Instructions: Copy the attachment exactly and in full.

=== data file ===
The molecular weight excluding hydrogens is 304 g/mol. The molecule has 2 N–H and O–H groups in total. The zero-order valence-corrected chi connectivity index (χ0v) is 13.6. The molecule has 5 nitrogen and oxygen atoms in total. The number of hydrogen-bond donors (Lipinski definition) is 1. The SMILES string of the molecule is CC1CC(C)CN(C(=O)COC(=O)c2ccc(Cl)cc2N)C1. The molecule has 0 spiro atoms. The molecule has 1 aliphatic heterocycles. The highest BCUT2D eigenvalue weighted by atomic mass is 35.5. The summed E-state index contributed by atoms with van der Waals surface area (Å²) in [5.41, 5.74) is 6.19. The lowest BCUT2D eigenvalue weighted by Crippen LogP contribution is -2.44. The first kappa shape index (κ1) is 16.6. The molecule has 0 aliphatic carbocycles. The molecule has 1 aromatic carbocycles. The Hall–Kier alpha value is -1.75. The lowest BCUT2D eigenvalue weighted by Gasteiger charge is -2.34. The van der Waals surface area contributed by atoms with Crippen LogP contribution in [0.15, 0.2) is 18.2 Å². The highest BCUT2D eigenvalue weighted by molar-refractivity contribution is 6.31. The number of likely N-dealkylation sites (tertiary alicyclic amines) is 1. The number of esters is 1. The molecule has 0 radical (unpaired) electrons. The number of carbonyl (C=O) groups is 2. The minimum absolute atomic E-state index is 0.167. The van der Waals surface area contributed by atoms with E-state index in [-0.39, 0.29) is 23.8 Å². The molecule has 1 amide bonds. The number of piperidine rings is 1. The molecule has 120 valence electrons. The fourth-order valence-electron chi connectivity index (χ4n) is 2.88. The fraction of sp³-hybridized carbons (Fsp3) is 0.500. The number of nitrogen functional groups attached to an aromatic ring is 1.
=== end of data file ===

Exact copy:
The molecular weight excluding hydrogens is 304 g/mol. The molecule has 2 N–H and O–H groups in total. The zero-order valence-corrected chi connectivity index (χ0v) is 13.6. The molecule has 5 nitrogen and oxygen atoms in total. The number of hydrogen-bond donors (Lipinski definition) is 1. The SMILES string of the molecule is CC1CC(C)CN(C(=O)COC(=O)c2ccc(Cl)cc2N)C1. The molecule has 0 spiro atoms. The molecule has 1 aliphatic heterocycles. The highest BCUT2D eigenvalue weighted by atomic mass is 35.5. The summed E-state index contributed by atoms with van der Waals surface area (Å²) in [5.41, 5.74) is 6.19. The lowest BCUT2D eigenvalue weighted by Crippen LogP contribution is -2.44. The first kappa shape index (κ1) is 16.6. The molecule has 0 aliphatic carbocycles. The molecule has 1 aromatic carbocycles. The Hall–Kier alpha value is -1.75. The lowest BCUT2D eigenvalue weighted by Gasteiger charge is -2.34. The van der Waals surface area contributed by atoms with Crippen LogP contribution in [0.15, 0.2) is 18.2 Å². The highest BCUT2D eigenvalue weighted by molar-refractivity contribution is 6.31. The number of likely N-dealkylation sites (tertiary alicyclic amines) is 1. The number of esters is 1. The molecule has 0 radical (unpaired) electrons. The number of carbonyl (C=O) groups is 2. The minimum absolute atomic E-state index is 0.167. The van der Waals surface area contributed by atoms with E-state index in [-0.39, 0.29) is 23.8 Å². The molecule has 1 amide bonds. The number of piperidine rings is 1. The molecule has 120 valence electrons. The fourth-order valence-electron chi connectivity index (χ4n) is 2.88. The fraction of sp³-hybridized carbons (Fsp3) is 0.500. The number of nitrogen functional groups attached to an aromatic ring is 1.